LANDOVER -- Morgan State made it a little more interesting this season.
The final score of 92-64 in their annual loss to Georgetown didn't indicate it, but the Bears looked like a better team than the one that is usually shellacked in this matchup.
Morgan (1-5) held its own in rebounding against the bigger, beefier Hoyas, and showed grit before being worn down by a deeper bench, staying in the game for 27 minutes.
"I feel like the whole team played hard," Morgan co-captain Chris Watson said. "We came out energized and hung with them. But maybe we got too happy with what was going on at times."
In their three previous visits to USAir Arena, the Bears had lost by an average margin of 41 points. Not since 1992, when 'D Georgetown won, 103-85, have they been as close as yesterday.
Georgetown coach John Thompson cited a change to a smaller, quicker lineup as the move that enabled his team to pull away.
"[Morgan] did an excellent job of coming at us and we were more effective when we went smaller," he said.
In the first half, the Bears were within 25-24 and solving Georgetown's press nicely when Thompson began sifting in the swifter troops.
The result was a 20-6 run to end the half, putting Morgan behind 45-30.
"We had handled their press well when they went on that spurt," Watson said. "We had worked so hard to be in the game and that kind of took a lot from us."
Still, the Bears didn't fold. Early in the second half, Georgetown (8-1) capitalized on three turnovers to increase its margin to 50-30. Morgan answered by scoring 15 of the next 23 points to get back into contention at 58-45.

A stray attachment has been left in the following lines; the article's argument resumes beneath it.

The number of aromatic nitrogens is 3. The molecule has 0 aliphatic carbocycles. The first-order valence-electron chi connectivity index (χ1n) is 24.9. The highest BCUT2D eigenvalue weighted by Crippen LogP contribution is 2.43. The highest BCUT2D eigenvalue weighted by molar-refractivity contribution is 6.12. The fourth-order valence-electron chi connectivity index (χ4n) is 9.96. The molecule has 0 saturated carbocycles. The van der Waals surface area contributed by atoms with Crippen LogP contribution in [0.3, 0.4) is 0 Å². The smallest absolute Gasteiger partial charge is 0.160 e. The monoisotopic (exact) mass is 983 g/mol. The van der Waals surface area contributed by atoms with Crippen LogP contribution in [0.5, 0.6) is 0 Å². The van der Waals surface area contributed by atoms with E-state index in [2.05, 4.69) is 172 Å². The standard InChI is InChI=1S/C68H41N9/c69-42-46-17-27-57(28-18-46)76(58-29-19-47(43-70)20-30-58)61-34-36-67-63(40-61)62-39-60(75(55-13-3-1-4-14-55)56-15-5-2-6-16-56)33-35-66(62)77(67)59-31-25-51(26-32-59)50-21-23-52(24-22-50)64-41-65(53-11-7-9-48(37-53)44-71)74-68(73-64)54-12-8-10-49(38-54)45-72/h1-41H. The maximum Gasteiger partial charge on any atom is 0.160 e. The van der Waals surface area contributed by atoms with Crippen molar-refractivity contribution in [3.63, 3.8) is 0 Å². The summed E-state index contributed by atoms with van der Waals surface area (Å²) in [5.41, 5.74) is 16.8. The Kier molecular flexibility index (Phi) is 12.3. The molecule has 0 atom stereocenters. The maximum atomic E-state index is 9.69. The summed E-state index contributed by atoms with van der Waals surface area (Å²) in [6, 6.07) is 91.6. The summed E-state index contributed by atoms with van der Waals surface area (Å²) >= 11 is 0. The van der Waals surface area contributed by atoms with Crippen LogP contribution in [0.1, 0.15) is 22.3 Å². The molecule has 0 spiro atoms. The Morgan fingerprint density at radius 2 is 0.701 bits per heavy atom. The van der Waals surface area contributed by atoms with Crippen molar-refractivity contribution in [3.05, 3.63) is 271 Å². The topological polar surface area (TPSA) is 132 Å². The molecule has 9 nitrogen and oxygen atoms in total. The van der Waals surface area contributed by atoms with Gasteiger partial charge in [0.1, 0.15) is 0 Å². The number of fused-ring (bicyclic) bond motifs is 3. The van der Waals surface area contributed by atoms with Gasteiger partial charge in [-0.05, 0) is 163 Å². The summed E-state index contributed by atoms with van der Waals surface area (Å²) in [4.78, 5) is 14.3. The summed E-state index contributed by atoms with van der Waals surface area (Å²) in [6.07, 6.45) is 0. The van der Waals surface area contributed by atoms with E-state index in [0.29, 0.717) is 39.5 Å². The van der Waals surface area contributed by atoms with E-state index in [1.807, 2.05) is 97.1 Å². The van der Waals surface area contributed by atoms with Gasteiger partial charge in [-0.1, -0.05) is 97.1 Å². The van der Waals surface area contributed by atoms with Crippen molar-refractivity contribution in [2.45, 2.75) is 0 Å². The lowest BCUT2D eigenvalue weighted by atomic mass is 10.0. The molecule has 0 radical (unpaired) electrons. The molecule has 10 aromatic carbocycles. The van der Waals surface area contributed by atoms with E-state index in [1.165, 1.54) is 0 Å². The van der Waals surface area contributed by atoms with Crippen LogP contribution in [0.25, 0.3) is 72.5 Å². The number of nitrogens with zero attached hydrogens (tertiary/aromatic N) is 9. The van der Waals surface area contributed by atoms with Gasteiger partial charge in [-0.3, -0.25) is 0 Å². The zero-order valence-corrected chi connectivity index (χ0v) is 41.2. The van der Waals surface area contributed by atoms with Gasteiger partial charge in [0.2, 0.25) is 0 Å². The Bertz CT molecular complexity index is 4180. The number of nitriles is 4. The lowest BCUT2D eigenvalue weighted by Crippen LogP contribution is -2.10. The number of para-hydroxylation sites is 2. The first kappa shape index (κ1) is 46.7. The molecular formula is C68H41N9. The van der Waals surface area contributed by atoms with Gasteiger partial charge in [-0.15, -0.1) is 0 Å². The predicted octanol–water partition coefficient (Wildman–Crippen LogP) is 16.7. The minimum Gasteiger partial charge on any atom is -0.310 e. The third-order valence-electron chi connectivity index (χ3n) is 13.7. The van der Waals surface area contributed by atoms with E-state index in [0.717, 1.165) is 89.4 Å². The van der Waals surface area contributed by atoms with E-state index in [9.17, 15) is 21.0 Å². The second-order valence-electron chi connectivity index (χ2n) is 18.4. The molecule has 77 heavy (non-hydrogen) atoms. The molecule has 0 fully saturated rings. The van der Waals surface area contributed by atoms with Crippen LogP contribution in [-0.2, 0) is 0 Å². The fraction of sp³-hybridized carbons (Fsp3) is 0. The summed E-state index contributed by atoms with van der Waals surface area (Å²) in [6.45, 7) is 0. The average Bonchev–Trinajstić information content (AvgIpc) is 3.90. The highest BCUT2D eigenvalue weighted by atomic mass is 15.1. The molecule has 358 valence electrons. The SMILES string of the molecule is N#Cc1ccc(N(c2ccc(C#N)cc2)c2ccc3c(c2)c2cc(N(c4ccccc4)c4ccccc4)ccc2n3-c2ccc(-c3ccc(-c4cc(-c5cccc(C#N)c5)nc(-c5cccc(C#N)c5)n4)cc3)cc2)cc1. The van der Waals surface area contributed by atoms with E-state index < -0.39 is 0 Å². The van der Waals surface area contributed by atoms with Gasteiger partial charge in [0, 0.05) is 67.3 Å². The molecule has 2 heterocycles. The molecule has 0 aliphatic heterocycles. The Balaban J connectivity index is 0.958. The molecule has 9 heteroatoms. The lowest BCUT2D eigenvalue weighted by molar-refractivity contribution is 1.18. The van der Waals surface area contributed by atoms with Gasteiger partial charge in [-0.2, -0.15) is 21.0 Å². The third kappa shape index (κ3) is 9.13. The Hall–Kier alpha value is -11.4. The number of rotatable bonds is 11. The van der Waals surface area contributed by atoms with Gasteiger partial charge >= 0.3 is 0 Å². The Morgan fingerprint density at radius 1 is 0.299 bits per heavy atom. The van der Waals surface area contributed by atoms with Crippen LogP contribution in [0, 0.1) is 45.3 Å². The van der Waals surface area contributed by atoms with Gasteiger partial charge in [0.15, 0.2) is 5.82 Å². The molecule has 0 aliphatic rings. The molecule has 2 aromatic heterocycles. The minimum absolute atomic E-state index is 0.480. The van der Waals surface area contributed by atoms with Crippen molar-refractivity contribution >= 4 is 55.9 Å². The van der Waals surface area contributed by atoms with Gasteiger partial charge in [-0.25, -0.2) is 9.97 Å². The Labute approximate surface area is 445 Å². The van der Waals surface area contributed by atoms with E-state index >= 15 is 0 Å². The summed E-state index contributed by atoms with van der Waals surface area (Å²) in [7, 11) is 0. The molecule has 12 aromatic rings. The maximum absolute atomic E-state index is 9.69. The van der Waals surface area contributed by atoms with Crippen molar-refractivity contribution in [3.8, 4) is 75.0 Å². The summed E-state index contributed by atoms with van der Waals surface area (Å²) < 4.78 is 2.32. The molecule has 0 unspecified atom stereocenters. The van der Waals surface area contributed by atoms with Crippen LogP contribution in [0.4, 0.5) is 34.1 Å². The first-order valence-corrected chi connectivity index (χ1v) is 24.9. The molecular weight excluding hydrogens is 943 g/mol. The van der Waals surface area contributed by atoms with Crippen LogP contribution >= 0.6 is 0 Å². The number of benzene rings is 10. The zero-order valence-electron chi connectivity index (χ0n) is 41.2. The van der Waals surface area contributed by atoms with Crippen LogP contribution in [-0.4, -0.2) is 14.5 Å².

Then, Victor Page's two baskets sparked a 10-point surge by the Hoyas that solved any mystery about the outcome. Morgan committed four of its 37 turnovers in that short span.
Despite that turnover number, Thompson is not satisfied with his team's defense.
"I think we all have to become more aggressive," he said. "I don't think we're tough enough mentally and we have to realize that in our league you have to be aggressive. We're still too passive defensively."
Morgan's Scott Deas thought the Hoyas were plenty aggressive.
"They just played harder than we did, basically," said Deas. "We just need everyone to contribute more."
The victory was the 24th in a row at home for the Hoyas, who held Morgan to a 32.9 field-goal percentage while increasing their record in the series to 10-0.
Page, the Hoyas' leading scorer, had a game-high 23 points, and fellow guard Ed Sheffey -- who is still working his way into shape, Thompson said -- scored 19.
But the Bears did a strong job of defending Georgetown's starting front line of Jahidi White, Boubacar Aw and Cheikh Ya Ya Dia, rationing those three to a combined 20 points.
"Maybe we worried too much about the post guys," Watson said. "We handled them around the goal, but got beat elsewhere."
Freshman O'Tes Alston, who had been shooting 25 percent, was 7-for-15 from the field and topped the Bears with 16 points. Watson (15) and Deas (14) each hit two three-pointers.
The defeat was the third straight for the Bears during the grinding road schedule they always play early in the season. Their lone victory was over St. Francis (N.Y.) in their only home game until Jan. 18.
Next up? A trip to Pauley Pavilion in Los Angeles on Saturday to play UCLA.
Pub Date: 12/22/96